[United States Statutes at Large, Volume 118, 108th Congress, 2nd Session]
[From the U.S. Government Printing Office, www.gpo.gov]

118 STAT. 3878

Public Law 108-464
108th Congress

An Act


 
To require the Secretary of the Treasury to mint coins in commemoration
of the tercentenary of the birth of Benjamin Franklin, and for other
purposes. NOTE: Dec. 21, 2004 -  [H.R. 3204]

Be it enacted by the Senate and House of Representatives of the
United States of America in Congress assembled, NOTE: Benjamin
Franklin Commemorative Coin Act. 31 USC 5112 note.

SECTION 1. SHORT TITLE.

This Act may be cited as the ``Benjamin Franklin Commemorative Coin
Act''.

SEC. 2. FINDINGS.

The Congress finds the following:
(1) Benjamin Franklin made historic contributions to the
development of our Nation in a number of fields: government,
business, science, communications, and the arts.
(2) Benjamin Franklin was the only Founding Father to sign
all of our Nation's organizational documents.
(3) Benjamin Franklin spent his career as a successful
printer, which included printing the official currency for the
colonies of Pennsylvania, Delaware, New Jersey and Maryland.
(4) Franklin's ``Essay on Paper Currency'' of 1741 proposed
methods to fix the rate of exchange between the colonies and
Great Britain.
(5) Benjamin Franklin, during the American Revolution,
designed the first American coin, the ``Continental'' penny.
(6) Franklin made ``A Penny Saved is A Penny Earned'' a
household phrase to describe the American virtues of hard work
and economical living.
(7) Franklin played a major role in the design of the Great
Seal of the United States, which appears on the One Dollar Bill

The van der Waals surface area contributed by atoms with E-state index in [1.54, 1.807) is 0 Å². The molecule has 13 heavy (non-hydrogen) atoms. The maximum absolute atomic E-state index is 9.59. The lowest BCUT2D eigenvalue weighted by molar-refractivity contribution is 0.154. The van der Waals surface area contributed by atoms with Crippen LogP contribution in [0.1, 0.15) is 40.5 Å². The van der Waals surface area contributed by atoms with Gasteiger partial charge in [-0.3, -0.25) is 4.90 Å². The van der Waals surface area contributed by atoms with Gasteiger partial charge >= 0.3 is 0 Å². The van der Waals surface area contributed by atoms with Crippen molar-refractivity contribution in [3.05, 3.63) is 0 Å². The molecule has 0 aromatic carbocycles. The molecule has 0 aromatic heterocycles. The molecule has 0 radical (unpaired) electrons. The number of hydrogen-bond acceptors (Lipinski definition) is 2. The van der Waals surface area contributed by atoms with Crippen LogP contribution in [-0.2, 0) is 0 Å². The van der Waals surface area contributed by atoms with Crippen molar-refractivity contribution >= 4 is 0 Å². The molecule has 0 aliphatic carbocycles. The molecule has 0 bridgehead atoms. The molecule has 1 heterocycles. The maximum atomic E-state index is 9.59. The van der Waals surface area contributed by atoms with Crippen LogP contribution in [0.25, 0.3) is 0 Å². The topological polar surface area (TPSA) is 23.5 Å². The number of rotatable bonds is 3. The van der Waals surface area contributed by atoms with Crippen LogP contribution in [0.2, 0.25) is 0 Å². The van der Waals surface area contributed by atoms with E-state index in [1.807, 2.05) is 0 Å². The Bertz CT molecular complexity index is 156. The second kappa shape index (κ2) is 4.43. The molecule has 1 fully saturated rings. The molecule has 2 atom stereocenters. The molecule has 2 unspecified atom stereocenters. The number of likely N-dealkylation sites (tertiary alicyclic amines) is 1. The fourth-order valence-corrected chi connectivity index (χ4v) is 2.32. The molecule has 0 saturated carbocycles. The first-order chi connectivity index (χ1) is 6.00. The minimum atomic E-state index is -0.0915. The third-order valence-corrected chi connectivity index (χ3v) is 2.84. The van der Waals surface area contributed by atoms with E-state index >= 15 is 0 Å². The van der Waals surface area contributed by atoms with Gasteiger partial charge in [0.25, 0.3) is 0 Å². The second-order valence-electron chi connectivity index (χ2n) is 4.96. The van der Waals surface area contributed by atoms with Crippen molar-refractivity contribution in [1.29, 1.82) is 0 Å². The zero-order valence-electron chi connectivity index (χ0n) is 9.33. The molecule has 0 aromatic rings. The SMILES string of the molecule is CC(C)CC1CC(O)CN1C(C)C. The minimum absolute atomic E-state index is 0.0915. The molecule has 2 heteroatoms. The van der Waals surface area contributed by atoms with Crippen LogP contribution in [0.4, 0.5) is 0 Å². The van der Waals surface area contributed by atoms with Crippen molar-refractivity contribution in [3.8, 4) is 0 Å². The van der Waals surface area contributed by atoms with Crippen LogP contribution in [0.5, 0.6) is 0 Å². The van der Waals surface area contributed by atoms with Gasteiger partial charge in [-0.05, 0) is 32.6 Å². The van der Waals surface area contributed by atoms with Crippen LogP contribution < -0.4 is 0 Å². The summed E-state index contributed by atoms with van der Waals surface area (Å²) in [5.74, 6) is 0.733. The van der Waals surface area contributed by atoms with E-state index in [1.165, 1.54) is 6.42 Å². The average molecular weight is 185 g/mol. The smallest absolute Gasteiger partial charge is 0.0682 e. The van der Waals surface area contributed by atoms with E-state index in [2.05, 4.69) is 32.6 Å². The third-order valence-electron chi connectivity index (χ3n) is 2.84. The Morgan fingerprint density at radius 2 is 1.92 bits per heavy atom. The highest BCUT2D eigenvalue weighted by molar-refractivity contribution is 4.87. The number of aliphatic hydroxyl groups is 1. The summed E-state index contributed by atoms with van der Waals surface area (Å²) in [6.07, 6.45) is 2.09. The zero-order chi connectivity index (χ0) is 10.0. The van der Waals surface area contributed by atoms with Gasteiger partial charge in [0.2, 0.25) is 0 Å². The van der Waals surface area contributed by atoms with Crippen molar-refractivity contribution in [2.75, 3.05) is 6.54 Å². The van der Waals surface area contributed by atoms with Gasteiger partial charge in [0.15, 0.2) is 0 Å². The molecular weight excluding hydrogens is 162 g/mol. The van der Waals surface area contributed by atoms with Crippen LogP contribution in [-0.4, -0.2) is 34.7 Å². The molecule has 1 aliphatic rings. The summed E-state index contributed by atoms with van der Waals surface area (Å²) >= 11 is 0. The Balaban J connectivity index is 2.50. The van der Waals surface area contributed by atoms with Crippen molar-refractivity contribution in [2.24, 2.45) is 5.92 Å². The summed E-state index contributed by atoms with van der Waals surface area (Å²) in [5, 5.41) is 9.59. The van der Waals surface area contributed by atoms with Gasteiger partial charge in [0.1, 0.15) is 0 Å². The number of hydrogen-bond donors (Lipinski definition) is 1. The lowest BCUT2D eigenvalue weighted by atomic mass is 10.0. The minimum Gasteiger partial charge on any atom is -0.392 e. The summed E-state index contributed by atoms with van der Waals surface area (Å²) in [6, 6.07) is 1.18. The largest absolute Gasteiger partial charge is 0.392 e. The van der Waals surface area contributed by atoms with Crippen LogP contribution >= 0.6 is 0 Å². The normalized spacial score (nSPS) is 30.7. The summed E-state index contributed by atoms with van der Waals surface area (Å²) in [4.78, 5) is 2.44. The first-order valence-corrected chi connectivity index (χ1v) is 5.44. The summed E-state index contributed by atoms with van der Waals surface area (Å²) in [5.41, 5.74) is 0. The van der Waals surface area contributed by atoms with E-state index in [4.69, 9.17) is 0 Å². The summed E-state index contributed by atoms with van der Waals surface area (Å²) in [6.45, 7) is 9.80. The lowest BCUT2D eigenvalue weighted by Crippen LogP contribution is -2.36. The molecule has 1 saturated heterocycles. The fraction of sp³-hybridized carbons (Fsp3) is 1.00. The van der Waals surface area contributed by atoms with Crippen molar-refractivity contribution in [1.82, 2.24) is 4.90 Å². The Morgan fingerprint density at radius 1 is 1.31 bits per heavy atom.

and other major American symbols.
(8) Before 1979, Benjamin Franklin was the only non-
president of the United States whose image graced circulating
coin and paper currency.
(9) The official United States half dollar from 1948-1963
showed Franklin's portrait, as designed by John Sinnock.
(10) Franklin's ``Way to Wealth'' has come to symbolize
America's commitment to free enterprise.
(11) The Franklin Institute Science Museum in Philadelphia
houses the first steam printing machine for coinage, used by the
United States Mint, which was placed in service in 1836, the
130th anniversary year of Franklin's birth.
(12) In 1976, Franklin Hall in The Franklin Institute
Science Museum in Philadelphia was named the Official National
Monument to the great patriot, scientist and inventor.

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118 STAT. 3879

(13) The Franklin Institute and four other major Franklin-
related Philadelphia cultural institutions joined hands in 2000
to organize international programs to commemorate the
forthcoming 300th anniversary of Franklin's birth in 2006.
(14) The Congress passed the Benjamin Franklin Tercentenary
Act in 2002, creating a panel of distinguished Americans, with
its Secretariat in Philadelphia, to work with the private sector
in recommending appropriate Tercentenary programs.

SEC. 3. COIN SPECIFICATIONS.

(a) Denominations.--The Secretary of the Treasury (hereinafter in
this Act referred to as the ``Secretary'') shall mint and issue the
following coins:
(1) $1 silver coins with younger franklin image on
obverse.--Not more than 250,000 $1 coins bearing the designs
specified in section 4(a)(2), each of which shall--
(A) weigh 26.73 grams;
(B) have a diameter of 1.500 inches; and
(C) contain 90 percent silver and 10 percent copper.
(2) $1 silver coins with older franklin image on obverse.--
Not more than 250,000 $1 coins bearing the designs specified in
section 4(a)(3), each of which shall--
(A) weigh 26.73 grams;
(B) have a diameter of 1.500 inches; and
(C) contain 90 percent silver and 10 percent copper.

(b) Legal Tender.--The coins minted under this Act shall be legal
tender, as provided in section 5103 of title 31, United States Code.
(c) Numismatic Items.--For purposes of section 5136 of title 31,
United States Code, all coins minted under this Act shall be considered
to be numismatic items.
(d) Use of the United States Mint at Philadelphia, Pennsylvania.--It
is the sense of the Congress that the coins minted under this Act should
be struck at the United States Mint at Philadelphia, Pennsylvania, to